The book, KALOS, appears now on the Internet Web domain of the Grazian Archive, www.grazian-archive.com. It is unchanged from the Bombay Edition of 1973, which in turn reflected the incipient reolution of the nineteen-sixties among students and intelligentsia around the world. In the generation since then, the structure of the world has changed somewhat, with the disassembly of the Soviet Union, yet in no fundamental respects. The Chinese government has waxed by controlled liberal policies and the winning of Hongkong. Whereas the world as a whole, and without exception in the smallest unit of government, has been increasingly globalized, the opposition to world government, that is, a planned respectful benevolent and beneficent reduction in the demand for sovereignty and a care for the needs of the majority of the world's people who are deprived of vital necessities of welfare, and/or of liberty of movement and expression, and of effective advocacy at the head of governments, has not substantially been provided. Problems of many types have worsened - climatic disturbances, population crowding and urban disorder, fanatic religious groups, crime, certain diseases, genocide, for example. Other problems have eased - famine in China, India and other places but not everywhere, progress has been made in certain fields of medicine. Most important of all developments has been the liberalization or democratization of many countries on all continents, letting the benefits of capital and labor slip out of the clutches of bureaucrats and bosses. The coming of the Internet and its namesake, the Web, has meant an uncontrollable extension of the freedom of expression around the world. The Net is an unconsciously operative deliverer of news, wants, ideas, friendships, scandal, scientific knowledge, organizing power, and practical knowledge to all parts of society and throughout the globe. Govrnments have been finding it difficult to block the exasperating liberties of the Web without committing technological and administrative suicide. The dream of the politists of world governance, of the kalisti following the program of Kalos, is to use the Web to expand the ever more acceptable ideas of Kalos into an intercommunicating and ever-strengthening public force around the world.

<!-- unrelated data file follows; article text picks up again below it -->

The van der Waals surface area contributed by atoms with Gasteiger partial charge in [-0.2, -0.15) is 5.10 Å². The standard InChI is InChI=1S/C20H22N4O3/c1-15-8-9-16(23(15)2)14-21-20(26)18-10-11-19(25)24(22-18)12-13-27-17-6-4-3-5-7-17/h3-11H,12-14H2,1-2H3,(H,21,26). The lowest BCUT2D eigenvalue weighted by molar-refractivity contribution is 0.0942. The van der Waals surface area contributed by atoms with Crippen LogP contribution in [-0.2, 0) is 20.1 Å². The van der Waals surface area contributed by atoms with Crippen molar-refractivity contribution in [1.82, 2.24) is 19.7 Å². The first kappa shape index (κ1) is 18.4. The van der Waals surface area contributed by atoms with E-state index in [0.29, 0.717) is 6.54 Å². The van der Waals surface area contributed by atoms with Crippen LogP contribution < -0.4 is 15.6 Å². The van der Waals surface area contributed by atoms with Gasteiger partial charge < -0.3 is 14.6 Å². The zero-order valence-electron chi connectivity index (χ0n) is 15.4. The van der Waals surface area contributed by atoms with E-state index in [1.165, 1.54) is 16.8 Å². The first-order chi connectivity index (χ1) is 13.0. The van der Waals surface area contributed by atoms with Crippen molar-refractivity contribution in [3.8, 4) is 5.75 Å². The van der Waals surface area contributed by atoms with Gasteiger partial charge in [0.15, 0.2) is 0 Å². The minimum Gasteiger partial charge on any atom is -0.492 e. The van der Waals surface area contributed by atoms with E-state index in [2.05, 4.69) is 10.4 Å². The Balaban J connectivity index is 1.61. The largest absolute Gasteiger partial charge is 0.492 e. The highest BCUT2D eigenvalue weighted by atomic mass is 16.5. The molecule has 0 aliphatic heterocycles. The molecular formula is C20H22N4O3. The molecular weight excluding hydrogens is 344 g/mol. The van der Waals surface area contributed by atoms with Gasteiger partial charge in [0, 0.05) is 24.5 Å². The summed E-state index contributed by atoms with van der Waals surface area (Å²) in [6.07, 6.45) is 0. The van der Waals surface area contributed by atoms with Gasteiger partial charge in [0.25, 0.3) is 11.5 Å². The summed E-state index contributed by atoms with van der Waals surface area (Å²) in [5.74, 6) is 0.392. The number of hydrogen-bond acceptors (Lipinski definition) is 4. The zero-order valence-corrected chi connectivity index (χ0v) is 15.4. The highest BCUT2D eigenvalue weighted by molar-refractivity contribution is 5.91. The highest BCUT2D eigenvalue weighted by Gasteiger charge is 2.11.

Alfred de Grazia
Island of Naxos, Greece 11 September 2000
After several years during which Kalos has circulated in fugitive form, the popular Book Depot is printing the treatise in a large edition with the support of a group of Indian friends. I wish to thank especially Romesh Shah, Damji Merchant, and Manmohan Bhatkal.
*"What you write with a pen, you can't chop out with an ax" (Russian Proverb)
Throughout the writing of Kalos, I bore in mind an idea of universal equality, What was to be good for the united States was to be good for India and vice versa. Or let us say, if somewhere in this book there is found some passage biased in favor of some group, class, or nation and to the disadvantage of humanity, then that passage is in error.
March 12, 1973
Alfred de Grazia